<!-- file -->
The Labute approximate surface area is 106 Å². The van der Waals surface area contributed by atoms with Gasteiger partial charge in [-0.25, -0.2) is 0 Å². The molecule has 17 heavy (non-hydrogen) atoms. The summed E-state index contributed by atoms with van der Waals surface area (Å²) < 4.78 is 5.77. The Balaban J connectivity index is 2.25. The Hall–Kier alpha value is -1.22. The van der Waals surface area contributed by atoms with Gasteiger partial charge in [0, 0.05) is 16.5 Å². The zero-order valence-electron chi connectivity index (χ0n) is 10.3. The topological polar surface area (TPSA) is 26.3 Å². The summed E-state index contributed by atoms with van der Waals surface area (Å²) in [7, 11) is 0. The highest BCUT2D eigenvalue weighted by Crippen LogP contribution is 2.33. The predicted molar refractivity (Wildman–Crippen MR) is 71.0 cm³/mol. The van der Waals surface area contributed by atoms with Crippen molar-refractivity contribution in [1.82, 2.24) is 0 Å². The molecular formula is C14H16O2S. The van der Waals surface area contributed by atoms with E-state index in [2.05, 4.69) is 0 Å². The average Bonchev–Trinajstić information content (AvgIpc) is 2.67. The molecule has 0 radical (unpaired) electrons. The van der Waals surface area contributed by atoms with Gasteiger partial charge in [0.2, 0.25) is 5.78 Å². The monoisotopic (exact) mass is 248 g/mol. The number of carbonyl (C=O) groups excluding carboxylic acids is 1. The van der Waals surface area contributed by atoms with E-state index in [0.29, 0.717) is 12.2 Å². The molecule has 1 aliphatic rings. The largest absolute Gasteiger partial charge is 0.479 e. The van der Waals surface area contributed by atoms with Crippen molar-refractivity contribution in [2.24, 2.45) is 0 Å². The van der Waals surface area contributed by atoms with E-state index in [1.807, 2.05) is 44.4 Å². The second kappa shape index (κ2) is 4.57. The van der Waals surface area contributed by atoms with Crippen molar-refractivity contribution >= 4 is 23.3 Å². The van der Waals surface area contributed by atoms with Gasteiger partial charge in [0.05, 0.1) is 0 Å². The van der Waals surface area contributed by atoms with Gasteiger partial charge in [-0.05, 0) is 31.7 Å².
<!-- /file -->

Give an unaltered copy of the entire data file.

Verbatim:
The Labute approximate surface area is 106 Å². The van der Waals surface area contributed by atoms with Gasteiger partial charge in [-0.25, -0.2) is 0 Å². The molecule has 17 heavy (non-hydrogen) atoms. The summed E-state index contributed by atoms with van der Waals surface area (Å²) < 4.78 is 5.77. The Balaban J connectivity index is 2.25. The Hall–Kier alpha value is -1.22. The van der Waals surface area contributed by atoms with Gasteiger partial charge in [0, 0.05) is 16.5 Å². The zero-order valence-electron chi connectivity index (χ0n) is 10.3. The topological polar surface area (TPSA) is 26.3 Å². The summed E-state index contributed by atoms with van der Waals surface area (Å²) in [7, 11) is 0. The highest BCUT2D eigenvalue weighted by Crippen LogP contribution is 2.33. The predicted molar refractivity (Wildman–Crippen MR) is 71.0 cm³/mol. The van der Waals surface area contributed by atoms with Crippen molar-refractivity contribution in [1.82, 2.24) is 0 Å². The molecular formula is C14H16O2S. The van der Waals surface area contributed by atoms with E-state index in [2.05, 4.69) is 0 Å². The average Bonchev–Trinajstić information content (AvgIpc) is 2.67. The molecule has 0 radical (unpaired) electrons. The van der Waals surface area contributed by atoms with Gasteiger partial charge in [0.2, 0.25) is 5.78 Å². The monoisotopic (exact) mass is 248 g/mol. The number of carbonyl (C=O) groups excluding carboxylic acids is 1. The van der Waals surface area contributed by atoms with E-state index in [0.29, 0.717) is 12.2 Å². The molecule has 1 aliphatic rings. The largest absolute Gasteiger partial charge is 0.479 e. The van der Waals surface area contributed by atoms with Crippen molar-refractivity contribution in [2.24, 2.45) is 0 Å². The van der Waals surface area contributed by atoms with E-state index in [1.807, 2.05) is 44.4 Å². The second kappa shape index (κ2) is 4.57. The van der Waals surface area contributed by atoms with Crippen molar-refractivity contribution >= 4 is 23.3 Å². The van der Waals surface area contributed by atoms with Gasteiger partial charge in [0.05, 0.1) is 0 Å². The van der Waals surface area contributed by atoms with Gasteiger partial charge in [-0.05, 0) is 31.7 Å².